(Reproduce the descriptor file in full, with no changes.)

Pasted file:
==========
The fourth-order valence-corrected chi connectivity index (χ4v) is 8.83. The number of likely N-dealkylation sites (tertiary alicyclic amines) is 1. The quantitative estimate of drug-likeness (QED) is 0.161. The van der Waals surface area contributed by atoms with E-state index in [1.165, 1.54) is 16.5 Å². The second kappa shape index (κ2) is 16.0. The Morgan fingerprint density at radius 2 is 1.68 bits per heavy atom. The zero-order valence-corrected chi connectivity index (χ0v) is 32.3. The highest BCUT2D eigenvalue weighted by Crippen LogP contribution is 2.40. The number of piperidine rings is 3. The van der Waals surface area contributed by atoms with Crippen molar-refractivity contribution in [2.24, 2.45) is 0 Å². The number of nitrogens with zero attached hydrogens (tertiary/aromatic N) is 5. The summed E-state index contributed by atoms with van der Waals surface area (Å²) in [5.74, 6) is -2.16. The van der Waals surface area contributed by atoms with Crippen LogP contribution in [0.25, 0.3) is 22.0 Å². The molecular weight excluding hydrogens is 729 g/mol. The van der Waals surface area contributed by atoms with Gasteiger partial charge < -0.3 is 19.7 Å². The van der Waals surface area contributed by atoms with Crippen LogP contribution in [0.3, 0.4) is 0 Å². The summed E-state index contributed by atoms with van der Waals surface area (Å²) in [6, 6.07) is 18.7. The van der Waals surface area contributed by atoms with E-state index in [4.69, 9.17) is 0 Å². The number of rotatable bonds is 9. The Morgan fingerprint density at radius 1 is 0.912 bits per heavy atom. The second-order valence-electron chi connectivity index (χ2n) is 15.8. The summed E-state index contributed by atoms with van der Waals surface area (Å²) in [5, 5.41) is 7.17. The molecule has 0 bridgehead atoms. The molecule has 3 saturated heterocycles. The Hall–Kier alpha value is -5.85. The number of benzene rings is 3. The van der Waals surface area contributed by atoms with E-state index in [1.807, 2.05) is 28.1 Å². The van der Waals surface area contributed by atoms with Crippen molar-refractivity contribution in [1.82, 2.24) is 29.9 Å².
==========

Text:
The fourth-order valence-corrected chi connectivity index (χ4v) is 8.83. The number of likely N-dealkylation sites (tertiary alicyclic amines) is 1. The quantitative estimate of drug-likeness (QED) is 0.161. The van der Waals surface area contributed by atoms with E-state index in [1.165, 1.54) is 16.5 Å². The second kappa shape index (κ2) is 16.0. The Morgan fingerprint density at radius 2 is 1.68 bits per heavy atom. The zero-order valence-corrected chi connectivity index (χ0v) is 32.3. The highest BCUT2D eigenvalue weighted by Crippen LogP contribution is 2.40. The number of piperidine rings is 3. The van der Waals surface area contributed by atoms with Crippen molar-refractivity contribution in [2.24, 2.45) is 0 Å². The number of nitrogens with zero attached hydrogens (tertiary/aromatic N) is 5. The summed E-state index contributed by atoms with van der Waals surface area (Å²) in [5.74, 6) is -2.16. The van der Waals surface area contributed by atoms with Crippen LogP contribution in [0.25, 0.3) is 22.0 Å². The molecular weight excluding hydrogens is 729 g/mol. The van der Waals surface area contributed by atoms with Gasteiger partial charge < -0.3 is 19.7 Å². The van der Waals surface area contributed by atoms with Crippen LogP contribution in [0.3, 0.4) is 0 Å². The summed E-state index contributed by atoms with van der Waals surface area (Å²) in [6, 6.07) is 18.7. The van der Waals surface area contributed by atoms with E-state index in [4.69, 9.17) is 0 Å². The number of rotatable bonds is 9. The Morgan fingerprint density at radius 1 is 0.912 bits per heavy atom. The second-order valence-electron chi connectivity index (χ2n) is 15.8. The summed E-state index contributed by atoms with van der Waals surface area (Å²) in [5, 5.41) is 7.17. The molecule has 0 bridgehead atoms. The molecule has 3 saturated heterocycles. The Hall–Kier alpha value is -5.85. The number of benzene rings is 3. The van der Waals surface area contributed by atoms with E-state index in [1.807, 2.05) is 28.1 Å². The van der Waals surface area contributed by atoms with Crippen molar-refractivity contribution in [1.82, 2.24) is 29.9 Å².